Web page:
Who is Paolo Gallo?
Chief Human Resources Officer for almost 20 years, Paolo has worked in 80 countries and he is currently an executive coach, a keynote speaker and an author, most importantly a dad and a husband and a Springsteen fan. He is the author of The Compass and The Radar.

1 min pitch for what you are doing now?
By being an executive coach, author and speaker I “continue” to help, share and offer my experience to organizations and individuals to make meaningful choices about careers and jobs.

What inspired you to write the book?

Quite simply: I wanted to help people in their careers. I have noticed that many people over the years have benefitted from my advice and coaching: so by writing a book I wanted to have a more structured approach to it.

You touch briefly on the future of work in your final chapter, but in some ways the whole book also implicitly raises the question that our current ways of working are quickly becoming outdated, and have already been rejected by some – i.e. digital nomads / remote workers. Question, what do you think of this way of working, and could it avoid some of the issues you raise in your book?

While we are at the beginning of the fourth industrial revolution, I believe we still use a mind-set about people and management that was developed during the first industrial revolution…take for example the dogma that work is performed at the office from 9 to 5 Monday to Friday. This is a complete nonsense as work is the activity of the mind; it is not the presence of the body. Secondly, trust in the digital world is developed very differently from physical world. In fact, I devote an entire chapter in my book to explore how to develop trust and who to trust. Third, the model of toxic & despotic Leadership still prevails with huge costs for people and their families. In China, alone more than 1 million people per year reportedly die due to overwork. This is a tragedy and needs to change.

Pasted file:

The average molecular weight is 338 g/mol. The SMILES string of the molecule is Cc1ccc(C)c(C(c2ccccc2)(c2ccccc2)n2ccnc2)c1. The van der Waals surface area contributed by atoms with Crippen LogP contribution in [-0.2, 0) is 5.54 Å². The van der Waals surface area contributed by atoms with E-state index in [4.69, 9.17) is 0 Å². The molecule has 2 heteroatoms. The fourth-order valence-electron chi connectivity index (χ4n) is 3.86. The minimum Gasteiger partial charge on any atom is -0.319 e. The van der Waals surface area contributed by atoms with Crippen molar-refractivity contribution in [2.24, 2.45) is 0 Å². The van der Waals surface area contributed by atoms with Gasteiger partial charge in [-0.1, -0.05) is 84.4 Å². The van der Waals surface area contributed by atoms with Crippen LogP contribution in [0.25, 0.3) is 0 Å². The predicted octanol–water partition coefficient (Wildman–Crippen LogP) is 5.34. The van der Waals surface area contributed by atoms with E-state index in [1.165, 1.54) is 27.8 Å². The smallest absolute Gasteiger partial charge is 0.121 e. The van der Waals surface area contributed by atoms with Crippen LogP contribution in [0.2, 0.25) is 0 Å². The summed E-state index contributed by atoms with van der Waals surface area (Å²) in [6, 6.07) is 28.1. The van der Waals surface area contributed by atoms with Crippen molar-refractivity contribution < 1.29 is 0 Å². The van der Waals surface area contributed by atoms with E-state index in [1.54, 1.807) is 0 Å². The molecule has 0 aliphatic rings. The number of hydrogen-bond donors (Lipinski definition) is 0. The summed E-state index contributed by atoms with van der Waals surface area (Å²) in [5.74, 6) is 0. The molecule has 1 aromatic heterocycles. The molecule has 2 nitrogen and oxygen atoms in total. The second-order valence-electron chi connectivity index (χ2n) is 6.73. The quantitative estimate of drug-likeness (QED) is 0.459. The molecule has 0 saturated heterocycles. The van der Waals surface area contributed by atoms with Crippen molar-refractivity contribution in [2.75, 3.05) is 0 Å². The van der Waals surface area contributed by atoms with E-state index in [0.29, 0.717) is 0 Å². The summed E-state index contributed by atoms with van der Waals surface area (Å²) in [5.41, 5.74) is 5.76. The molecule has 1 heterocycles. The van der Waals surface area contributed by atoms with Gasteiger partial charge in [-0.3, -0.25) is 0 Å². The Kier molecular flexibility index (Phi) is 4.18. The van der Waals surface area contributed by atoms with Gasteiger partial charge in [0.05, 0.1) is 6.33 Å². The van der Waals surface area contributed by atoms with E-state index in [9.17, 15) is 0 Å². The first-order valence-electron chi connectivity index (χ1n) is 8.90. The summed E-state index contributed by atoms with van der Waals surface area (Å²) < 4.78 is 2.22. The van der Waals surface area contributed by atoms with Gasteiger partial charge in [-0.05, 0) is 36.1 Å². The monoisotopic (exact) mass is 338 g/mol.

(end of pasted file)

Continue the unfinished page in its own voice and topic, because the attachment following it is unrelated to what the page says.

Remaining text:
How could/should large organizations embrace your insights to offer better working experiences?
We have to differentiate between organizations that do well (meaning, good financial returns to benefits mainly investors) vs. organizations that are good, meaning creating not only focused profit but also positive impact for all stakeholders starting from the people who works there. Management has to change as well: carrot and stick does not work anymore, knowledge workers need a sense of purpose not only a paycheck. I frequently say that we need to hire and develop missionaries not mercenaries. People are not “Human Resources: we need to have a more humane approach

What is next for you?
By end of 2019, my book will be available in 10 languages: it seems that the spirit and the content of my book resonate in many people minds and hearts, regardless of language. . So I will continue – like a true missionary- to (try to) create a positive impact on people life and organizations. This is what motivates me and this is my own purpose in my life, the book is only the tool I am using to achieve it.

How can we follow what you do?
I have a nice webpage www.paolgallo.net and several thousand followers on LinkedIn, so this is a good way to start. I also give speeches in organizations quite frequently, (was in Dublin last year for the CIPD conference) during last 2 years I have met more than 20,000 people. Is indeed a wonderful experience to re-connect with real people with real questions, their hopes and dreams. If at the end of the day I would have made a difference in one-person life, than – yes – writing The Compass and The Radar was worth the effort. Trust it makes sense and hope people will not only enjoy the reading but also get some practical advice for their careers in the years to come. We all need a Compass and Radar, don’t we?

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